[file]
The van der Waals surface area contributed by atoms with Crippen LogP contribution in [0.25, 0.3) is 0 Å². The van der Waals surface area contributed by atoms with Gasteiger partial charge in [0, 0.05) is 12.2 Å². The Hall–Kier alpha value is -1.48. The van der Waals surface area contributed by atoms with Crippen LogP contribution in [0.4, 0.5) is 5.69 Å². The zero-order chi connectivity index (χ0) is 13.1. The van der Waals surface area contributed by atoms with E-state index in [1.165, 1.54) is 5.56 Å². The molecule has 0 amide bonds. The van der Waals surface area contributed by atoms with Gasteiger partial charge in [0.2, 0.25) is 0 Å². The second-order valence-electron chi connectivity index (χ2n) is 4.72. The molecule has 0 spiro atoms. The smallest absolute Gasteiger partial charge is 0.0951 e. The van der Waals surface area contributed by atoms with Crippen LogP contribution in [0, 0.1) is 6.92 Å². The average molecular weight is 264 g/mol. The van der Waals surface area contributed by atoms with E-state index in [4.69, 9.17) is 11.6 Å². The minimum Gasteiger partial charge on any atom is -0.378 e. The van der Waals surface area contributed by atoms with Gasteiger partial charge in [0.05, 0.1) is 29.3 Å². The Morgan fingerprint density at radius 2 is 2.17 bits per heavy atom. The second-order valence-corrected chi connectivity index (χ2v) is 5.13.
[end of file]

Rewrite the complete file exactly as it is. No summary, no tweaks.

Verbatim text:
The van der Waals surface area contributed by atoms with Crippen LogP contribution in [0.25, 0.3) is 0 Å². The van der Waals surface area contributed by atoms with Gasteiger partial charge in [0, 0.05) is 12.2 Å². The Hall–Kier alpha value is -1.48. The van der Waals surface area contributed by atoms with Crippen LogP contribution in [0.4, 0.5) is 5.69 Å². The zero-order chi connectivity index (χ0) is 13.1. The van der Waals surface area contributed by atoms with E-state index in [1.165, 1.54) is 5.56 Å². The molecule has 0 amide bonds. The van der Waals surface area contributed by atoms with Gasteiger partial charge in [0.2, 0.25) is 0 Å². The second-order valence-electron chi connectivity index (χ2n) is 4.72. The molecule has 0 spiro atoms. The smallest absolute Gasteiger partial charge is 0.0951 e. The van der Waals surface area contributed by atoms with Crippen LogP contribution in [0, 0.1) is 6.92 Å². The average molecular weight is 264 g/mol. The van der Waals surface area contributed by atoms with E-state index in [4.69, 9.17) is 11.6 Å². The minimum Gasteiger partial charge on any atom is -0.378 e. The van der Waals surface area contributed by atoms with Gasteiger partial charge in [0.05, 0.1) is 29.3 Å². The Morgan fingerprint density at radius 2 is 2.17 bits per heavy atom. The second-order valence-corrected chi connectivity index (χ2v) is 5.13.